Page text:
Earlier this year my school’s newspaper published a story about a 19-year-old undocumented student and his 55-mile ride via train to Miami Dade College, all in hopes of obtaining an education. An education that could have never been possible if it was not for the hard work of his parents and the unconditional support of his community.
That story was about me, a slight highlight of my life. Ever since that story came out, so did my fears. My fears of failure, fears of disappointing an entire community and not deserving any of the opportunities offered to me. Navigating the educational system has been tough for me, for I have never been an exemplary student worthy of honors and recognition.
I first understood what it truly meant to be undocumented when I was denied participation in my high school’s soccer team due to my lack of documentation. The head coach told me it was better if I just stayed away from sports, because students like myself weren’t allowed to play. That was the first time one of my dreams would be burnt to ashes. Graduating high school was a real challenge: dealing with depression, procrastination, underrepresentation in the classrooms and the achievement gap being more real than ever.
When the majority of my friends were getting ready to travel to their new schools, I was home trying to get out of a depressive cycle that had kept me in the shadows for many years.
Earlier this year I was accepted to Miami Dade College, 55 miles south of my home city. Earlier this year, “Brayan Takes The Train” was published. In it, I showed the world that anything was possible.
However, what I didn’t mentioned were the hardships of being undocumented and attending college. Even with all the school’s support, the many examples of success, and the picture of my parents breaking their backs so that I can have an education could not prevent me from falling into depression.
It has been more than six months since Brayan, the kid from the story, caught up up with his internal demons, with the fears of failure, with the unaccomplished goals and with his own soul.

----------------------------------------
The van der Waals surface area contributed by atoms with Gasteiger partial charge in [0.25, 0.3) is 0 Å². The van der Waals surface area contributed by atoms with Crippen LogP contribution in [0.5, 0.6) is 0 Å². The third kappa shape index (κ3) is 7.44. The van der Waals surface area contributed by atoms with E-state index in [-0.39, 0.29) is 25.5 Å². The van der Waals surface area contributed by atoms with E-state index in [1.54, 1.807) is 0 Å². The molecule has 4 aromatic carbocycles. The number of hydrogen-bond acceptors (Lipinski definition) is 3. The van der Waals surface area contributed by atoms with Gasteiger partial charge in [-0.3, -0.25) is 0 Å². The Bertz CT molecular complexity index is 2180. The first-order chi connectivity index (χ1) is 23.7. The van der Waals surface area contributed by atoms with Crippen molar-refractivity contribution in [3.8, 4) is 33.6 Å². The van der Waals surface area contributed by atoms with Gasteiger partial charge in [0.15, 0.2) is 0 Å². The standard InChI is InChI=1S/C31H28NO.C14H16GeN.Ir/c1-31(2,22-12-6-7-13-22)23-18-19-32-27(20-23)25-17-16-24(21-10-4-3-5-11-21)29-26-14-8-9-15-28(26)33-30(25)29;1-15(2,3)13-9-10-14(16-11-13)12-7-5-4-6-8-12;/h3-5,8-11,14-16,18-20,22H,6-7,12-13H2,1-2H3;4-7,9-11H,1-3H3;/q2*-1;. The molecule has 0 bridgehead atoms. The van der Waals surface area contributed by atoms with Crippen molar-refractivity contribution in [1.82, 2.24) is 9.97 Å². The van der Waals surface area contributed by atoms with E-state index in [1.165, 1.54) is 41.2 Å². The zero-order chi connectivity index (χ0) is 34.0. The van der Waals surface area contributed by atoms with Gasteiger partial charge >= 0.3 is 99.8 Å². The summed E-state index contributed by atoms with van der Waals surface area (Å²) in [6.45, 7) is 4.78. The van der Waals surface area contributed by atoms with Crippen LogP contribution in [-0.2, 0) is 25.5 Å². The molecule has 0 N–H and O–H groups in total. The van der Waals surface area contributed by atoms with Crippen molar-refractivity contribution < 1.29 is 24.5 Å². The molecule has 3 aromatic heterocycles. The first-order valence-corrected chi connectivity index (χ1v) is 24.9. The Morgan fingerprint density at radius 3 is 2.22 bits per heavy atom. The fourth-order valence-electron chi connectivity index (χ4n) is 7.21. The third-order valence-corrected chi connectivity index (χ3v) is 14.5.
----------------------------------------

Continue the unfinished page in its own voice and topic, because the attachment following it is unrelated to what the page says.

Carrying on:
I understand that everyone has their own struggle, their own doubts and their own personal desires or things they wish could be different. The following list is just small part of the many things one can do to survive through daily struggles:
- One needs mentors, people who are willing to fight along side with you. Having mentors for the different aspects in your life can be very beneficial.
- If available to you, mental counseling by a professional can be crucial. It’s a big step and it requires a lot from your part but the benefits can be really satisfying.
- This world is not the best—our struggles can take out the best in us. So, many times it’s good to just be alone and think about your inner soul and its health.
- If you are a college student, speak to administrators (if you feel comfortable) about your situation. Don’t be afraid to ask for help, there might be resources available to you that maybe you didn’t know.
- Integrate yourself in safe social circles. Be aware about the people in them and make sure that you feel comfortable being in those spaces.
- Practice some type of mediation. There are many relaxing exercises out there.
- Do things with love. Let love be the reason you keep walking in this struggle.
I truly hope that this list can serve you all in one way or another. Being undocumented and attending college can be really hard. I am still struggling with many aspects of my life, but I am hopeful that the hard work of my parents, grandparents and everyone else who has walked along with me up to this day can one day be compensated. They are truly the reason why I am breathing today.
May this piece resonate among you all.
“Soy el más lento de mi familia, no soy brillante. Lucho por la educación y nunca fui buen estudiante”. ~ Calle 13
You can follow Brayan on Twitter @BrayanEducate.